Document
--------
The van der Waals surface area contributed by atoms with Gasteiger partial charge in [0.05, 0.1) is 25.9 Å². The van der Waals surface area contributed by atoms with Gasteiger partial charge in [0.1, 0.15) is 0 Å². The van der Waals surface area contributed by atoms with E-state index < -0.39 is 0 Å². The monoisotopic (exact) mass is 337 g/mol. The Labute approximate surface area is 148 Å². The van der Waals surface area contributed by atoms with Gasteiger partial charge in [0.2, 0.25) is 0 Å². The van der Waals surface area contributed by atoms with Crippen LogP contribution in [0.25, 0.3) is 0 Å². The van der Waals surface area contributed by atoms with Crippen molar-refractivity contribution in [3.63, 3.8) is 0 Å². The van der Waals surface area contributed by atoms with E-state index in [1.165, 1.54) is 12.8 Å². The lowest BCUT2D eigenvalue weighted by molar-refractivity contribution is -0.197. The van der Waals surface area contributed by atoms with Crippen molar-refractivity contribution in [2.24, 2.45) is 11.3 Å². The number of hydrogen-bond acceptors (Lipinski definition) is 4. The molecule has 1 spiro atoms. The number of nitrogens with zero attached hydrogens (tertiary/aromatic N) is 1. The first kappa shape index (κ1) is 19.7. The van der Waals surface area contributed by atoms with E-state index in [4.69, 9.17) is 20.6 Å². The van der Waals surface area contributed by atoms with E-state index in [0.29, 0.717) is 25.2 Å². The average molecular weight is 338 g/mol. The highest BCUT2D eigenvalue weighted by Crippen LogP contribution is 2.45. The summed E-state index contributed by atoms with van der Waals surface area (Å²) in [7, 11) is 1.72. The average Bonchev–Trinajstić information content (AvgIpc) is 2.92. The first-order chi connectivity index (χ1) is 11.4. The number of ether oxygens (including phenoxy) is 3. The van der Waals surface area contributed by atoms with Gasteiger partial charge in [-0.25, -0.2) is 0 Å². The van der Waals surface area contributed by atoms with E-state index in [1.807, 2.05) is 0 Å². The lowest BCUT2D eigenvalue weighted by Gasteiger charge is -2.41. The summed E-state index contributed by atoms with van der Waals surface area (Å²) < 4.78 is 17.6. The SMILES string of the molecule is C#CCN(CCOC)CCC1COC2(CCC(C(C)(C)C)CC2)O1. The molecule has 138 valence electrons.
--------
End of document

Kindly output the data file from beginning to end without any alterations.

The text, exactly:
The van der Waals surface area contributed by atoms with Gasteiger partial charge in [0.05, 0.1) is 25.9 Å². The van der Waals surface area contributed by atoms with Gasteiger partial charge in [0.1, 0.15) is 0 Å². The van der Waals surface area contributed by atoms with E-state index < -0.39 is 0 Å². The monoisotopic (exact) mass is 337 g/mol. The Labute approximate surface area is 148 Å². The van der Waals surface area contributed by atoms with Gasteiger partial charge in [0.2, 0.25) is 0 Å². The van der Waals surface area contributed by atoms with Crippen LogP contribution in [0.25, 0.3) is 0 Å². The van der Waals surface area contributed by atoms with Crippen molar-refractivity contribution in [3.63, 3.8) is 0 Å². The van der Waals surface area contributed by atoms with E-state index in [1.165, 1.54) is 12.8 Å². The lowest BCUT2D eigenvalue weighted by molar-refractivity contribution is -0.197. The van der Waals surface area contributed by atoms with Crippen molar-refractivity contribution in [2.24, 2.45) is 11.3 Å². The number of hydrogen-bond acceptors (Lipinski definition) is 4. The molecule has 1 spiro atoms. The number of nitrogens with zero attached hydrogens (tertiary/aromatic N) is 1. The first kappa shape index (κ1) is 19.7. The van der Waals surface area contributed by atoms with E-state index in [4.69, 9.17) is 20.6 Å². The van der Waals surface area contributed by atoms with E-state index in [0.29, 0.717) is 25.2 Å². The average molecular weight is 338 g/mol. The highest BCUT2D eigenvalue weighted by Crippen LogP contribution is 2.45. The summed E-state index contributed by atoms with van der Waals surface area (Å²) in [7, 11) is 1.72. The average Bonchev–Trinajstić information content (AvgIpc) is 2.92. The first-order chi connectivity index (χ1) is 11.4. The number of ether oxygens (including phenoxy) is 3. The van der Waals surface area contributed by atoms with Gasteiger partial charge in [-0.25, -0.2) is 0 Å². The van der Waals surface area contributed by atoms with E-state index in [1.807, 2.05) is 0 Å². The lowest BCUT2D eigenvalue weighted by Gasteiger charge is -2.41. The summed E-state index contributed by atoms with van der Waals surface area (Å²) < 4.78 is 17.6. The SMILES string of the molecule is C#CCN(CCOC)CCC1COC2(CCC(C(C)(C)C)CC2)O1. The molecule has 138 valence electrons.